Over the years, YouTube has gone from being a weird corner of the web made up of curious, strange and often forgettable video clips, to a site that attracts millions of viewers every day – some of whom have essentially ditched all other forms of video viewing in favor of mining the vast trove of material YouTube carries on its platform.

In the years since Google acquired YouTube, traffic and usage have exploded, even as the video fare has become more varied (and also more professional).

But there’s one holdover from the early years that continues to bedevil Google: YouTube is a repository of some of the most inflammatory, puerile and downright disgusting commentary that passes for “discourse,” posted by all manner of rabble.

But now, Google is signaling a strategy that has the potential to clean up the crude comments on YouTube – and in a big way.

YouTube is now strongly encouraging users to post their YouTube comments using the name identity associated with their Google+ account.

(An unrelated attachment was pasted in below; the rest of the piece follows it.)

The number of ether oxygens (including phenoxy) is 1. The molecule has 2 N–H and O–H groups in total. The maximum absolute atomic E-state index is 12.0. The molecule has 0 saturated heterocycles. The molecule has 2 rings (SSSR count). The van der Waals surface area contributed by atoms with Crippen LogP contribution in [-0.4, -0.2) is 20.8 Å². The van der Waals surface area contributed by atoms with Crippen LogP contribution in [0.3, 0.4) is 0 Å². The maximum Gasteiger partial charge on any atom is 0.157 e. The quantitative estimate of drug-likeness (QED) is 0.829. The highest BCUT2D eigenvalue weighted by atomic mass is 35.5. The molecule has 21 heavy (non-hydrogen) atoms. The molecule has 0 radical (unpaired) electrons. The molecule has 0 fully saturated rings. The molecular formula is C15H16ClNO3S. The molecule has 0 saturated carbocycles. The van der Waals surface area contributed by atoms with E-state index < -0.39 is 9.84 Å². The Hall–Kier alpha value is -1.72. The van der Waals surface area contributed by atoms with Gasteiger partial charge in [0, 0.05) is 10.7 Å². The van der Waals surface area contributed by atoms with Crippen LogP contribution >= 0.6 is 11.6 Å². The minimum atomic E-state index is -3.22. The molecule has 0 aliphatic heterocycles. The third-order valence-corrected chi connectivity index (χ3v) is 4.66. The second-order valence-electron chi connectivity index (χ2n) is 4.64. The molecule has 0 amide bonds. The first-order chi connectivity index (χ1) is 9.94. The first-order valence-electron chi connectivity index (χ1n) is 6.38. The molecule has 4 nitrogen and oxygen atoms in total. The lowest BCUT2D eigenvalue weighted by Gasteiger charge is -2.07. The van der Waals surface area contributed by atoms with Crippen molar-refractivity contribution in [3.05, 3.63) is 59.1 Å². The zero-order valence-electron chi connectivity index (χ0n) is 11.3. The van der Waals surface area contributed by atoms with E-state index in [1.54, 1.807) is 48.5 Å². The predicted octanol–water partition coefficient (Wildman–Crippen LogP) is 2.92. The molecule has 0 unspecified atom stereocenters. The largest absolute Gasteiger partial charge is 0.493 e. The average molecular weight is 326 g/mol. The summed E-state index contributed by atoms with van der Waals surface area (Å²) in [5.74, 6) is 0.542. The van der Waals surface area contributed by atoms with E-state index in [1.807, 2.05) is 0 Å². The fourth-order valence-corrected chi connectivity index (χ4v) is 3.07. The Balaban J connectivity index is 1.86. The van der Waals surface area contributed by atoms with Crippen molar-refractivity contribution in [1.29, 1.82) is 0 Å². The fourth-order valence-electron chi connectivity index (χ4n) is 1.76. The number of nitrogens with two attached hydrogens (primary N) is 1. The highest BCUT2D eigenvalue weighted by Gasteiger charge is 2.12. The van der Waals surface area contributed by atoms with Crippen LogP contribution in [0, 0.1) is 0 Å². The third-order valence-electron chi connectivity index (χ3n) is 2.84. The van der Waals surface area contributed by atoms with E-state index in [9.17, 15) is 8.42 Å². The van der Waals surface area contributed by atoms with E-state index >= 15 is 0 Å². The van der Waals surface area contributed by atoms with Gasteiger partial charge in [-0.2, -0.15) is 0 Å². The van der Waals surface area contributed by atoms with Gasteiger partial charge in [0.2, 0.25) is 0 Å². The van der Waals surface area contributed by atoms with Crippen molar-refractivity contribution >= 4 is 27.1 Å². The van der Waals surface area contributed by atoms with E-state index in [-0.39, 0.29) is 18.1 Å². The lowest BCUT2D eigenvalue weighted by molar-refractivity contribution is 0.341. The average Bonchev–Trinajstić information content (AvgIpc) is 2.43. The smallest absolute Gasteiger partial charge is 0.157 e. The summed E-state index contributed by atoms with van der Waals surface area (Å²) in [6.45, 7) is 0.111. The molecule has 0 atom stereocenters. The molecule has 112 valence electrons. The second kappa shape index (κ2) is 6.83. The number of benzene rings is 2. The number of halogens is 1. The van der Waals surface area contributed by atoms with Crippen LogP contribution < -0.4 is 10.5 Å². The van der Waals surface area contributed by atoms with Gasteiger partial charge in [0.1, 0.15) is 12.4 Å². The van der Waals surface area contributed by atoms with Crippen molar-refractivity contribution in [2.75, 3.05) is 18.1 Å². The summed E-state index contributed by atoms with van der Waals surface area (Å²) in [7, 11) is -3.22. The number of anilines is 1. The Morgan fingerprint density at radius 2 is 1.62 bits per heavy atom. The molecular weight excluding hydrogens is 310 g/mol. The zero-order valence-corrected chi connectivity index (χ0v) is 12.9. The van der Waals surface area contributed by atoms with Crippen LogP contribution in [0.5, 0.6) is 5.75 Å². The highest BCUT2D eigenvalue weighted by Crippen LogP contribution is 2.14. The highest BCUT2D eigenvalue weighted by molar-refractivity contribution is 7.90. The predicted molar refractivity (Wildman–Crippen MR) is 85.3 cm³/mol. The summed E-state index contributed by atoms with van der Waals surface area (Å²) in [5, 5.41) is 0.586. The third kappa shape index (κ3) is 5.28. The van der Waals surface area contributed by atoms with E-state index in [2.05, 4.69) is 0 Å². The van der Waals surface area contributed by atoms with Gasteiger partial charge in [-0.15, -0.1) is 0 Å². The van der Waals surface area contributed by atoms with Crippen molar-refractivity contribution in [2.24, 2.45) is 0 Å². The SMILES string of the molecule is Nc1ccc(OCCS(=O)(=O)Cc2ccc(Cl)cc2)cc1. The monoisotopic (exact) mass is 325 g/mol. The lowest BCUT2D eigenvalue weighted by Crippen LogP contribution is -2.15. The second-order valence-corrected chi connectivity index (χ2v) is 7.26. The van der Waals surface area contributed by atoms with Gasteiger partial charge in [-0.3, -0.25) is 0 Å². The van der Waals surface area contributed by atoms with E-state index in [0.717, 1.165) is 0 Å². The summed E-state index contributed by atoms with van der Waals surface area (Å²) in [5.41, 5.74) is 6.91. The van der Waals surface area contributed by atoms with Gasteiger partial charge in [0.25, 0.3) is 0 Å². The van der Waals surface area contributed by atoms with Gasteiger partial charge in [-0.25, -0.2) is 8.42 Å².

In fact, if you decline to do so after being prompted, you’ll be asked to state a reason why, underscoring the nudge away from “screen name anonymity” and towards “real-name identity.”

The notion is that people will be less likely to post flaming comments when their “true” web identity is known – that people will exude good behavior in “polite cyber-company,” as it were.

Of course, one needs to possess a Google+ account in order to link his or her identity on YouTube. But that’s for today only; some observers see YouTube’s move as just the first step toward hiding – and eventually eliminating – all comments coming from anonymous accounts.

So the new bargain will be something closer to this: “Open a Google+ account and link your YouTube account to your Google+ account … or else forfeit your ability to post any comments at all on YouTube.”